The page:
Wednesday, February 28, 2007

Excuse Me, Stormello, But I Think You're Sitting In My Seat

I've been crabby lately. Not that that is unusual for a perimenopausal woman with two small children and whose husband came home last week from work and informed me that I would be hosting a "small cocktail party" for a "few" of his employees and subsequently 67 people show up to this "small cocktail party" and since I am the hostess, I am the last one through the buffet line and there is only 4 green peppers, a handful of onions and something that might have been "beef" left in the fajitas and once I ingest my so-called fajitas I still have to address 16 valentines for my daughter's pre-school Valentine's Day party. No, crabby would not be unusual.

So my husband has determined that I need another Attitude Adjustment Weekend and is sending me off, once again, on the trail that was originally blazened by the likes of Ponce de Leon or Chi Chi Rodriguez or somebody like that, to the Fountain of Youth.

Gulfstream. Prime rib. Nobiz Like Shobiz. John and Pat, if by the grace of God they are still alive. Adore The Gold. Sun. Surf. Bellinis.

So, friends, in the morning I will slap a FedEx shipping label to my backside and head to South Florida.


Tuesday, February 20, 2007

TBA Convention at Gulfstream Park Misses Weekend Highlight

This past weekend, a few TBA members, notably John of Not To The Swift fame, Tote Board Brad, and our Average Horseplayer, David Ruben Sandwich Hold The Pickles Bailey, convened in South Florida. In a well-documented video blog by John, one can be greatly impressed with their tour of Palm Meadows training facility; interviews with distinguished trainers and illustrious horses, although the equine individuals were not particularly articulate in their respective interviews. An afternoon of racing action at Gulfstream Park capped off the convention activities. Financial success of this affair is not clearly detailed.

However, I was somewhat dismayed that Superblogger and YouTube shareholder, John, missed the big scoop of the weekend as proclaimed by a press release from Gulfstream Park: Andy Beyer Rides at Gulfstream. Apparently, Mr. Beyer decided to spend a portion of his Sunday taking riding lessons from jockeys Johnny V. and Angel Cordero. The color of Mr. Beyer's jockey silks were not indicated in the press release. Also unknown is whether Mr. Beyer plans to change careers in the near future.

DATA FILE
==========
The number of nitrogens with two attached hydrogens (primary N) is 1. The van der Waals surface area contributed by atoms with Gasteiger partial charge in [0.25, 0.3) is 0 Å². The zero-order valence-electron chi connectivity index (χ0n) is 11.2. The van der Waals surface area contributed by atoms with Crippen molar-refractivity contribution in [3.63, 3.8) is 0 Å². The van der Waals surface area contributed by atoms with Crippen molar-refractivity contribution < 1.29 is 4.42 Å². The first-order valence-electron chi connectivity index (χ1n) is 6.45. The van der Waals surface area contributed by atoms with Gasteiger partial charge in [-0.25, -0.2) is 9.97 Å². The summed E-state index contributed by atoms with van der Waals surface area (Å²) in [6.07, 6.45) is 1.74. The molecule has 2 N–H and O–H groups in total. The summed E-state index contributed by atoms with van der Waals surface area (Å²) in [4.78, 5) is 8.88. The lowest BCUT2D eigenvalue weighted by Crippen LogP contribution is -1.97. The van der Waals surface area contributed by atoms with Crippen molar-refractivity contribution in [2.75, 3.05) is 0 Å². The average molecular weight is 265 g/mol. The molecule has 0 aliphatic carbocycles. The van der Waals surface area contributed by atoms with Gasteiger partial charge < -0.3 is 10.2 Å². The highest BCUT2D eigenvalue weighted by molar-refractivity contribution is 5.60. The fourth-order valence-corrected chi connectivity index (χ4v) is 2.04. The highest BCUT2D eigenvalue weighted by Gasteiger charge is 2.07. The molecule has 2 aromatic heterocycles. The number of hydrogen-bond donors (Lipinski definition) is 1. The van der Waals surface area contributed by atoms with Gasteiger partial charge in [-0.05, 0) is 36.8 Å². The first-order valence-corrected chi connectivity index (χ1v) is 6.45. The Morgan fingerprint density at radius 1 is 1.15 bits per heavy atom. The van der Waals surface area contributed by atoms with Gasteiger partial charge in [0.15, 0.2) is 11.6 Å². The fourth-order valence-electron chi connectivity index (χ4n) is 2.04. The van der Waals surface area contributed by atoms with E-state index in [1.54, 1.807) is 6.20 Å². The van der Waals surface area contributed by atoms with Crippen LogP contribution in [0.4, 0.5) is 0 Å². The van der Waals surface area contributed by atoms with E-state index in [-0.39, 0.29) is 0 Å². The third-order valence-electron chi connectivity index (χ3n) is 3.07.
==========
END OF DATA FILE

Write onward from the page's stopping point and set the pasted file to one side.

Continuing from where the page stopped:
Thursday, February 15, 2007

Texas Horse Racing Plays the Role of the Strong Silent Type

Strange things are afoot in the Lone Star State ...

Yesterday, there was a brief paragraph in the Fort Worth Star-Telegram,
State Rep. Kino Flores, D-Palmview, filed legislation Monday to allow voters to decide whether they want video slot machines at racetracks and on Indian reservations.

Flores said that if the devices are legalized, more than $1.2 billion would be pumped into the state treasury each year and Texans would not have to play the games - and spend their money - in bordering states.

I went on-line to see if there was more to the story. I could not find anything regarding HB 1405 anywhere on the Star-Telegram website. I found this unusual because a couple of years ago, there was a huge movement to legalize video lottery terminals, or VLTs, at racetracks here in Texas. Keep Texas Running defined themselves as a grassroots effort. One could not even walk into Lone Star Park without being handed a piece of paper, which was neither mutuel ticket nor voucher, and strongly encouraged to "sign the petition" or "write your representative" or "if you don't know who your representiative is, we'll find it out for you." And if I can recall, it seems Magna Entertainment turned into Magna Lobbyists.

Needless to say, the measure did not pass. Horsemen left Texas for other lucrative states, where purses were higher. My friend, Myra, and all her gambling cronies, continued to make the weekly trek to WinStar Casino, just over the Red River and into Oklahoma.

So, yesterday, there's a short paragraph. Today, there is nothing in my local paper. I read nothing on the Lone Star Park Press Releases. I found it highly unusual that the racing industry here in Texas, especially here in the DFW area, doesn't seem to have any kind of report or opinion, such as, "It's a great idea and we are involved covertly," or "What kind of name is Kino anyway?"